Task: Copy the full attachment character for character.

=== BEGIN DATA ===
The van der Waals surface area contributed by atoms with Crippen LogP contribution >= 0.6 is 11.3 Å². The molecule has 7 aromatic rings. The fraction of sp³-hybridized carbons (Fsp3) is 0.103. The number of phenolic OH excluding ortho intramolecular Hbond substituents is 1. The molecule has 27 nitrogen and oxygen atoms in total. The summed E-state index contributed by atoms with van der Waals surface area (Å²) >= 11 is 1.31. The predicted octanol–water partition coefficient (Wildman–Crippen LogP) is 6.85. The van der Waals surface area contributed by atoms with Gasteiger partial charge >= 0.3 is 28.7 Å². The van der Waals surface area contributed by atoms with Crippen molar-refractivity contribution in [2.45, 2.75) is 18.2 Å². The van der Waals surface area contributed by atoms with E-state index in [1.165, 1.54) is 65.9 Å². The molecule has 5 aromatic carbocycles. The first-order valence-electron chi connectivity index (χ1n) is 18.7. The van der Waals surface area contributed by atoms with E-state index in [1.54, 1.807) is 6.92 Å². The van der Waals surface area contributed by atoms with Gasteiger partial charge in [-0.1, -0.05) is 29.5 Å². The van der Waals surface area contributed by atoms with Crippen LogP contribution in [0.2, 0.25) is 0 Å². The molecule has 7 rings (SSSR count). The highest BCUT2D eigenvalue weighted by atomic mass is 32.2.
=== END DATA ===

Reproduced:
The van der Waals surface area contributed by atoms with Crippen LogP contribution >= 0.6 is 11.3 Å². The molecule has 7 aromatic rings. The fraction of sp³-hybridized carbons (Fsp3) is 0.103. The number of phenolic OH excluding ortho intramolecular Hbond substituents is 1. The molecule has 27 nitrogen and oxygen atoms in total. The summed E-state index contributed by atoms with van der Waals surface area (Å²) >= 11 is 1.31. The predicted octanol–water partition coefficient (Wildman–Crippen LogP) is 6.85. The van der Waals surface area contributed by atoms with Gasteiger partial charge >= 0.3 is 28.7 Å². The van der Waals surface area contributed by atoms with Crippen molar-refractivity contribution in [2.45, 2.75) is 18.2 Å². The van der Waals surface area contributed by atoms with E-state index in [1.165, 1.54) is 65.9 Å². The molecule has 5 aromatic carbocycles. The first-order valence-electron chi connectivity index (χ1n) is 18.7. The van der Waals surface area contributed by atoms with E-state index in [1.54, 1.807) is 6.92 Å². The van der Waals surface area contributed by atoms with Gasteiger partial charge in [-0.1, -0.05) is 29.5 Å². The van der Waals surface area contributed by atoms with Crippen LogP contribution in [0.2, 0.25) is 0 Å². The molecule has 7 rings (SSSR count). The highest BCUT2D eigenvalue weighted by atomic mass is 32.2.